Andy Pedisich January 21 2012 03:54:41 PMI was busily downloading a bunch of presentations from Lotusphere 2012 when I once again, for the upteenth time, happened on the incorrect usage of a word. This word is being kicked around a lot because of all of conversation around cloud services.
The presentation I was looking at had a slide with the title: LotusLive vs. On Premise
The expression in question is "On Premise". I have heard and seen it in print and heard it for months, and almost every Lotusphere presentation got it wrong. But today, for some reason, reading it hit me like the sound of fingernails on a blackboard. Allow me to elucidate.
The following is the Merriam-Webster dictionary definition of the word "premise".
Premise is such a wonderful word because it has two totally different meanings. The meaning depends on whether it is used in it's singular or plural forms. In its singular form, the word means a proposition, or something taken for granted. In its plural form it sometimes means more than one premise, but in most contexts it means a piece of property, or more to the case of cloud discussions, a building.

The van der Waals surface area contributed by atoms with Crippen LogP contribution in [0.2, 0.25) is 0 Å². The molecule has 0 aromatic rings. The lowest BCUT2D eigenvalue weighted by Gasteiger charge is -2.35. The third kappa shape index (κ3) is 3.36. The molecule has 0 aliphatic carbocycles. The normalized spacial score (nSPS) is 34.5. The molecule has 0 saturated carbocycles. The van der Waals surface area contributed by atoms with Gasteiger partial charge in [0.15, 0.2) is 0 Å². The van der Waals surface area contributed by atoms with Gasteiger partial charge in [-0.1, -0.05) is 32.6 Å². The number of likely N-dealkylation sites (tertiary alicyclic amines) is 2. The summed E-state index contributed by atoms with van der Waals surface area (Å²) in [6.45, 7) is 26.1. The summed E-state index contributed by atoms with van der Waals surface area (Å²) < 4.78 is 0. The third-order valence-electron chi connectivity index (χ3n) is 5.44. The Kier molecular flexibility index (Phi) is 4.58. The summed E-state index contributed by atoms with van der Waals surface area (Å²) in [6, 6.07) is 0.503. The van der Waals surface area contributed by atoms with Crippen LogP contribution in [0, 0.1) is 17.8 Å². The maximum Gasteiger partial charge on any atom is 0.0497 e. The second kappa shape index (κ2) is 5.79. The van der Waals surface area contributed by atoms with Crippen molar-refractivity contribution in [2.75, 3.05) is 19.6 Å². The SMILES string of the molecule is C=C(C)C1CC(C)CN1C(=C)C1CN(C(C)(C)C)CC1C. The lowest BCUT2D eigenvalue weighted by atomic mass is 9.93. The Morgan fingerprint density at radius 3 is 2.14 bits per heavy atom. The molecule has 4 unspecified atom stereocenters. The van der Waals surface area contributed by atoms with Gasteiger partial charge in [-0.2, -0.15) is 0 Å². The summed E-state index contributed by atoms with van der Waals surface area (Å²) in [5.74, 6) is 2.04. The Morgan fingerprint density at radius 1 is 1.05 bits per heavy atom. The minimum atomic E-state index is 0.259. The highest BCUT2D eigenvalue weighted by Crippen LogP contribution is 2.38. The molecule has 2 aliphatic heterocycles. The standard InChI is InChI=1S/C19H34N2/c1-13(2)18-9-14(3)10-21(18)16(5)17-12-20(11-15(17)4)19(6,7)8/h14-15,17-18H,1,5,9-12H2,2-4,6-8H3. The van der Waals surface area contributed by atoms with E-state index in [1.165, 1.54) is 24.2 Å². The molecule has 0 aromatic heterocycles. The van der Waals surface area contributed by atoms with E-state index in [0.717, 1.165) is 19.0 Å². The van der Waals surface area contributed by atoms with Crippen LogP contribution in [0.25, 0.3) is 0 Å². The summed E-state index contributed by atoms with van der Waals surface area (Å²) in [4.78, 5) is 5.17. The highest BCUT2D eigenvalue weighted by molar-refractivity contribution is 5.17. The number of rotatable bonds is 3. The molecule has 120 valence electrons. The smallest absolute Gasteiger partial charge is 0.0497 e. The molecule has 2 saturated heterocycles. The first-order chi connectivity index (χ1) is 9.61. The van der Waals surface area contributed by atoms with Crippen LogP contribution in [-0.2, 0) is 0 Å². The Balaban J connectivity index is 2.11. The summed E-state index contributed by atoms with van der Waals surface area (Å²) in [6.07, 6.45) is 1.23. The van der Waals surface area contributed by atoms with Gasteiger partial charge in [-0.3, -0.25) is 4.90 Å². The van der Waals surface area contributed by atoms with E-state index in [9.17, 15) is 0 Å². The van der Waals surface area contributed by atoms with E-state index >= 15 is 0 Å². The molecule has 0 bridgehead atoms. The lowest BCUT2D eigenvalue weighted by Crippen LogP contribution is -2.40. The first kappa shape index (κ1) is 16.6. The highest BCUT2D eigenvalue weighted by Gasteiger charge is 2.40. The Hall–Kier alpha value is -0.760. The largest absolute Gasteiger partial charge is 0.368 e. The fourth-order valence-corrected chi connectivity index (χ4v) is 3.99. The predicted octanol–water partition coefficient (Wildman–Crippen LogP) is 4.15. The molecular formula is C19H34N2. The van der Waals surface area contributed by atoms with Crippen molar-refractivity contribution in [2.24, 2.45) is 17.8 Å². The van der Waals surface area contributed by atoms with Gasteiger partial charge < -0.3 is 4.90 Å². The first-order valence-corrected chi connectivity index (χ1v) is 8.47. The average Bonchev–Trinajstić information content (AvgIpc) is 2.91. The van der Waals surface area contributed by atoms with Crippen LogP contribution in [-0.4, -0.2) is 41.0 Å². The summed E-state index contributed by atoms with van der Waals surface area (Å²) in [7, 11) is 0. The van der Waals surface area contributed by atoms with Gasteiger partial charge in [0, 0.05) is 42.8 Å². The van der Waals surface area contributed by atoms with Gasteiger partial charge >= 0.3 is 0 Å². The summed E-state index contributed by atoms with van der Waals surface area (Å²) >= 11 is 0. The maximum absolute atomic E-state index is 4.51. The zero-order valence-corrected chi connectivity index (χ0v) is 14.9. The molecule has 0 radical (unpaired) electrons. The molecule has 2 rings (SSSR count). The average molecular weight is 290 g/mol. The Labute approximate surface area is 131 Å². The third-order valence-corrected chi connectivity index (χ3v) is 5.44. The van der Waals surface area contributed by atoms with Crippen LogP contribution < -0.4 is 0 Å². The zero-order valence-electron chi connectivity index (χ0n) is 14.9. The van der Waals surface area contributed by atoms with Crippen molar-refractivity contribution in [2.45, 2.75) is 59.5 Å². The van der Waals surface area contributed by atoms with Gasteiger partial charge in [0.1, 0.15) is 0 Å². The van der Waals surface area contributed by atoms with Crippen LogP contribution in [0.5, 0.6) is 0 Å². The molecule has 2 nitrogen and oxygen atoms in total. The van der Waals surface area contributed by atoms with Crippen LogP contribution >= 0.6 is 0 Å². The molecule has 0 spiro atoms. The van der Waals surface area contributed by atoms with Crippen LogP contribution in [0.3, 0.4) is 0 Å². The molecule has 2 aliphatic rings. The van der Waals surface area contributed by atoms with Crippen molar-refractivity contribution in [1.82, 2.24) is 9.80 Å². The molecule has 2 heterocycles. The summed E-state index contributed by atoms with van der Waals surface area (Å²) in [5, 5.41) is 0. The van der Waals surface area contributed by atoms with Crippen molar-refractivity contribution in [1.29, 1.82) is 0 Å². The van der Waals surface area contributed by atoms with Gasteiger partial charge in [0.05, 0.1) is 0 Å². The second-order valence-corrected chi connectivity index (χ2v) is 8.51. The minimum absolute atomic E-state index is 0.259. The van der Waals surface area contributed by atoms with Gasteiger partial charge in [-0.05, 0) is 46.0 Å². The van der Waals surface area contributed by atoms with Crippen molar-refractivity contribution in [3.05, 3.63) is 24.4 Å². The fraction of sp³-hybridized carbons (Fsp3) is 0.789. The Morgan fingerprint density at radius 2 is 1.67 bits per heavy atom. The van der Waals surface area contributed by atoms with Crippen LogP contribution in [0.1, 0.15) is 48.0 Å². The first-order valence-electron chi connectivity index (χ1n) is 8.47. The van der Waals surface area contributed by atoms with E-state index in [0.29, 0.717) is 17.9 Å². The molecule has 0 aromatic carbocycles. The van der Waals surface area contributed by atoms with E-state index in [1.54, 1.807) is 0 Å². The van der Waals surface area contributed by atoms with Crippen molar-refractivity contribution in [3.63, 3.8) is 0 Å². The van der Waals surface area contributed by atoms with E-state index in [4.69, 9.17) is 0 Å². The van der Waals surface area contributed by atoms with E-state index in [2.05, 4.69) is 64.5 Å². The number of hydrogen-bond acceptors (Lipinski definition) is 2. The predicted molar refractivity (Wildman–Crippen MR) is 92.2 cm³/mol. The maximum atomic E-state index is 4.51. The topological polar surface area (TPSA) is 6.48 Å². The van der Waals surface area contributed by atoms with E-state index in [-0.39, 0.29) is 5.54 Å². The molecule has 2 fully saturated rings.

A premise is like the setup for a joke. For example:
Premise: A horse walks into a bar....
That's the premise of the joke. This would be followed by a punchline:
Punchline: The bartender says, why the long face?
If you accept the premise, you probably get the joke. Henny Youngman was full of these jokes with a premise and a punchline.
Premise: A doctor gave a man six months to live.
Punchline: The man couldn't pay his bill, so he gave him another six months.
Premise: The patient says, "Doctor, it hurts when I do this."
Punchline: "Then don't do that!"
Premise: I just got back from a pleasure trip.
Punchline: I took my mother-in-law to the airport.
That's what a premise is. So when you're trying to decide whether to keep your equipment and services in a building, or in the basement, or in any tangible place that you own and is not the cloud, please PLEASE use the plural form of premise, which is premises!
It only takes a split second to add that little old "S" to the end of the word Premise to make it the correct usage of the word in the context of where you want to put stuff. Just remember, you will never, ever be successful putting your equipment on the premise. Unless you are a comedian, that is.
Premise: I don't want to keep all the equipment here on the premise...
Punchline: ...on the premise that the decision will get me a promotion!
Don't encourage the idea that technical geeks are weak with words. Give the words a fighting chance to express themselves!
03:54:41 PM January 21 2012